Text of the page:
NEW YORK • When you think of Italian wine, what comes to mind? Ever-foaming prosecco, perhaps? Tanker ships of pinot grigio? Or maybe it is big-deal reds from Tuscany and Piemonte, with three-digit price tags attached.
It is time for a fashion update. The big buzz right now is for whites from southern Italy, the land of still-active volcanoes, sun- drenched beaches and 80 per cent of the country's olive trees. It is also where you will find off-beat grape varieties few wine geeks have ever heard of. The best of the bottles that are made from these are great wine buys, offering surprising depth and character at bargain prices.
Which is why I moderated a tasting panel on them this month at Vino 2016, an Italian wine conference in New York.
Compared with Italy's prosperous north, the south - Campania, Puglia, Calabria and Sicily - was long the country's poor cousin, focused on producing bulk red used to plump up thinner wines elsewhere and decidedly rustic whites.
Since the beginning of the 21st century, these regions have been in the throes of a wine renaissance, brought about by scores of talented, passionate wine-makers obsessed by the hundreds of enticing but nearly forgotten ancient grape varieties that flourish in Italy. High-quality reds came first and the recent spread of cold fermentation technology has radically transformed the whites.
Let us start in Sicily. If everything you know about wine on this island comes from watching the scene in The Godfather Part I, in which pitchers of basic red are passed around and poured into water glasses at a wedding, you are way behind. Today's wines are cutting edge.
The hot spot is Mount Etna. Wines from its steep, volcanic-ash-strewn vineyard slopes are the Italian success story of the past decade.
When I first visited in 2001, it seemed the most inhospitable wine spot on the planet, shadowed by a brooding 3,350m-high volcano that let out periodic booms and flashes of smoke.
Twisted old vines are rooted in tiny patches of vineyard at 900m above sea level, edged with piles of lava stones. This stark landscape and the highly distinctive, salty, earthy wines have drawn some of Italy's most eccentric producers, even seducing a former banker. From about five quality estates, the number has grown to 110.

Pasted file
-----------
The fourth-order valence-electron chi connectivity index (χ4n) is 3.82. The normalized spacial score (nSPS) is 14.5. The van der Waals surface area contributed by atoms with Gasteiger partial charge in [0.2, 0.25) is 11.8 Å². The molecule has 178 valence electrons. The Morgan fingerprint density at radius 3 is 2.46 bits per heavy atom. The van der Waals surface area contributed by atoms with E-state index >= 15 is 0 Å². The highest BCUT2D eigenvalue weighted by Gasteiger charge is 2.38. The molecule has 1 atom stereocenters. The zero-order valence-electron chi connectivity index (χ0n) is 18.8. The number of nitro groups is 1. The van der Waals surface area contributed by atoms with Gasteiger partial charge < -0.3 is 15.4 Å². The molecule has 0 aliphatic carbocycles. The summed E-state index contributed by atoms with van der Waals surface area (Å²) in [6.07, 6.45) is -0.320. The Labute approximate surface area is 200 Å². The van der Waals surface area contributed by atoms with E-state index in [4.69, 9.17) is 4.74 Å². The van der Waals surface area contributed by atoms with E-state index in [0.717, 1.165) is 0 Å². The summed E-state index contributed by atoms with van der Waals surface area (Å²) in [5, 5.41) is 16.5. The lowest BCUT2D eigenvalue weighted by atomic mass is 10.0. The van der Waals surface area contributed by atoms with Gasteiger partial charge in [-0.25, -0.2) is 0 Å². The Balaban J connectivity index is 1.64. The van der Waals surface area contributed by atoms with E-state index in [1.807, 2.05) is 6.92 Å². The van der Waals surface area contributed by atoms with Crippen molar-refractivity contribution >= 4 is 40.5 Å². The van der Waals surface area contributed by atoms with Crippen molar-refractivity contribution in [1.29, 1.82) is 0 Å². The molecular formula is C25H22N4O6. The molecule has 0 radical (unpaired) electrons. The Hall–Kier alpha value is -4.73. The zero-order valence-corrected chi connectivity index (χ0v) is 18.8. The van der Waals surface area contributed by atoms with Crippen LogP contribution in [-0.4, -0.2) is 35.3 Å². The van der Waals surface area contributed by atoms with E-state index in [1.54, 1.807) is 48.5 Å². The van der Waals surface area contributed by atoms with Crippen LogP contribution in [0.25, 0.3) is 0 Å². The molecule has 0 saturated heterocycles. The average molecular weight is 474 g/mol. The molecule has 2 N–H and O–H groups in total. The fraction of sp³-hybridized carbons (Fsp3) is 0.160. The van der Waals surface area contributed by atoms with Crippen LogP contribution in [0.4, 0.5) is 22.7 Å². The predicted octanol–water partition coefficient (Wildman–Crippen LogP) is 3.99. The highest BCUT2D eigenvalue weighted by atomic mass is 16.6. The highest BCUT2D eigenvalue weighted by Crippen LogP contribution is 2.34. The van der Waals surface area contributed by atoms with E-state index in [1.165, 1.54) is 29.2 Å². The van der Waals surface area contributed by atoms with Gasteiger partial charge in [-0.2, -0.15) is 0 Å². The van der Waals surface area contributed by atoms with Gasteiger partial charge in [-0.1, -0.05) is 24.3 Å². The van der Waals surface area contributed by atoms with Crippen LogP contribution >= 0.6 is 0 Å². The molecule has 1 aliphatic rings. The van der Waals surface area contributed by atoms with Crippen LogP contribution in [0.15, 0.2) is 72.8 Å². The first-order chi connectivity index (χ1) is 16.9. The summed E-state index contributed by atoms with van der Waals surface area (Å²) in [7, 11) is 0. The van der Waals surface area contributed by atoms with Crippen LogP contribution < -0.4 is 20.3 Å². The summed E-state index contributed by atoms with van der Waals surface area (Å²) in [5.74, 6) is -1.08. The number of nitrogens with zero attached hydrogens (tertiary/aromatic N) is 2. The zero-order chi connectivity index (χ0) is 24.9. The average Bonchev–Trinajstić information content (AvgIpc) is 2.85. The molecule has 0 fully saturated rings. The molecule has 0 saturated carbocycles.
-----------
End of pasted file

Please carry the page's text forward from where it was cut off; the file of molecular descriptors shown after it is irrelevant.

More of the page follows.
Pioneers Andrea Franchetti of Passopisciaro winery and Italian- American wine broker Marco de Grazia of Tenuta delle Terre Nere are the showmen who excited international interest in Etna, while Belgian wine fanatic Frank Cornelissen pursues natural wines that have a cult following. The main grape on Etna is Carricante and it is often blended with another Sicilian white, Catarratto.
The late great winemaker Marco De Bartoli, on the other side of the island, put his faith in dry wines made from Grillo, which used to go into sweet Marsala.
Next, you should know about nearby Calabria, often called the "toe" of Italy. Since 90 per cent of the land is mountains, the amount of wine produced there is still modest. The wine scene is still evolving, but its output is all about native grapes such as Mantonico.
Puglia, the region known as Italy's "heel of the boot", has become a food and travel destination with a long coastline of beaches dotted with thalassotherapy spas. There, the first wines to gain attention were hearty reds from such grapes as Negroamaro, but several wineries, such as Masseria Li Veli, have also recently championed local whites such as Verdeca that have the kind of personality that elbows chardonnay aside.
Campania, whose main city is Naples, is the birthplace of opera and thin-crust pizza and home to another volcano, Vesuvius. And it is where the wine revival in southern Italy began some 25 years ago.
Almost half of Campania's wines are white. Although there are dozens of varieties, Fiano wines from the Avellino sub-region and Greco Biancos from the town of Tufo are vying for the top spot. Both grapes were rediscovered by famous wine estate Mastroberardino, which promoted them tirelessly. Today, tiny family wineries, such as Ciro Picariello, are making some of the best examples.
Wines from these grapes were around, admittedly not quite in the same form, when lava flows destroyed Pompeii. Think of them as drinking history.